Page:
During May 2012 the first European Cycling Challenge was celebrated through Endomondo platform: In this challenge, cities around Europe were competing to see which one was able to cycle more miles during May 2012. The challenge was launched by the city of Bologna and was partly co-financed by the CIVITAS Mimosa.
In this first edition only 7 cities took part in it, with a final ranking of Tallinn (Estonia), Bulåggna (Bologna) (Italy), Barcelona (Catalonia), Reading (UK), Iași (Romania), San Lâzer (San Lazzaro di Savena) (Italy) and Saronikos (Greece). So Barcelona, with nearly 300 participants and 16,000 km ridden, was in the third position.
The main interest was to record the common routes by commuters, which could help to design better cyclist infraestructures. Finally, last week were published the data of the routes for Barcelona in Google Fusion.
As Google Fusion is a limited GIS platform, and I'm a geologist with GIS skills, I performed my GIS analysis with some powerfull software (mainly ArcGIS). Here are the results.
All maps represent the same data, but representation is important when you are working with big data (in this case, 750,000 points). I only worked with data of the municipality of Barcelona (1,6 million), about 500,000-600,000 points.
The first map is a linear color representation of maximum and minimum density:
But normally this is affected by extreme values, so it's better to apply colors using standard deviations to obtain a balanced result. First, in black and white:
Second, in color:
And here a Histogram equalize:
You can see all these maps in Google Earth (kmz download), in order to recognize streets and the city orography:
Maps are quite similar to the official city council map of bicycle traffic flow, but with notable differences.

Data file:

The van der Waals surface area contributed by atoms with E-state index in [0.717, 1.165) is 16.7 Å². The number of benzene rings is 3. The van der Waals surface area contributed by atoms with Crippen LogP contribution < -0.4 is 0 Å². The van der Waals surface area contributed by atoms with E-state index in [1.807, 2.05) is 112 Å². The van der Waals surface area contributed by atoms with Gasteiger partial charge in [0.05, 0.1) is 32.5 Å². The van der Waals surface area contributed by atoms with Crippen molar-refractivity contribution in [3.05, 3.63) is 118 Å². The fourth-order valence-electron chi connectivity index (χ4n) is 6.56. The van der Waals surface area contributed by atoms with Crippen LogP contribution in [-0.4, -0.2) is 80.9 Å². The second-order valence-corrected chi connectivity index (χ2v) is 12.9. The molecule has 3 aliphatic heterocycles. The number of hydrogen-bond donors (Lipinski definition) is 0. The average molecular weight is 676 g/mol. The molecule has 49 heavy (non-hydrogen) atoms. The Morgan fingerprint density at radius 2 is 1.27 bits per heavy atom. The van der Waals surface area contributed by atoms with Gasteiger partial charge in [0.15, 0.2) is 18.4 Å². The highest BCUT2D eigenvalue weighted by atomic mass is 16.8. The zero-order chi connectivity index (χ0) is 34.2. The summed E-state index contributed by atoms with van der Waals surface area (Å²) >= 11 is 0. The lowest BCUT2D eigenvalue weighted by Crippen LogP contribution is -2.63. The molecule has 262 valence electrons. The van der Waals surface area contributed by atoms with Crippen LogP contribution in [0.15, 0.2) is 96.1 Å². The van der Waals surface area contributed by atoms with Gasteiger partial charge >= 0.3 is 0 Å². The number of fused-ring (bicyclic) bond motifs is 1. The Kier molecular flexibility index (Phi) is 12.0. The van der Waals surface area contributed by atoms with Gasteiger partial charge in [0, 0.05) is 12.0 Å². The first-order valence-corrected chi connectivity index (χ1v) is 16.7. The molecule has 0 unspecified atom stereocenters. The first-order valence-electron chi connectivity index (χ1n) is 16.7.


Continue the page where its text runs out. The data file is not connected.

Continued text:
Representativity of the data could be questioned (you need a smartphone, you have to sign in in Endomondo, there were only 300 participants, etc.) but my 7 years of daily cycling experience says to me that maps are quite good.
Bicycle users concentrate in the old Pla de Barcelona (Barcelona plain), outside the old city and now ocuppied by the districts of Eixample (265,000 inhabitants), Gràcia (125,000) and Sant Martí (225,000). The main route is Diagonal Avenue between the squares of Francesc Macià and Glòries Catalanes (Eixample-Gràcia border). The second cyclist center is arround Espanya Square, with Gran Via de les Corts Catalanes and Paral·lel Avenue. That's a bit surprising, but it connects the Zona Franca industrial area (with not very much public transportation) and l'Hospitalet de Llobregat, the second largest Catalan city which forms, indeed, an urban continuum with Barcelona city on the left of the maps. Finally, the streets of Consell de Cent and Diputació are the complementary routes to cross the Eixample district.
Other important routes are also the beach front, the Meridiana avenue (which connects to the district/town of Sant Andreu), and in, and around, the old city: Rambles, Via Laietana and Ronda Sant Pere.
It would be very interesting if the city council extended this methology in the future, complemented with the traditional bicycle counters in main streets. It provides a very valuable information.
Have a nice Barcelona. And remember, don't buy any Mexican hat here as a souvenir. We are Catalans, not Mexicans ;-)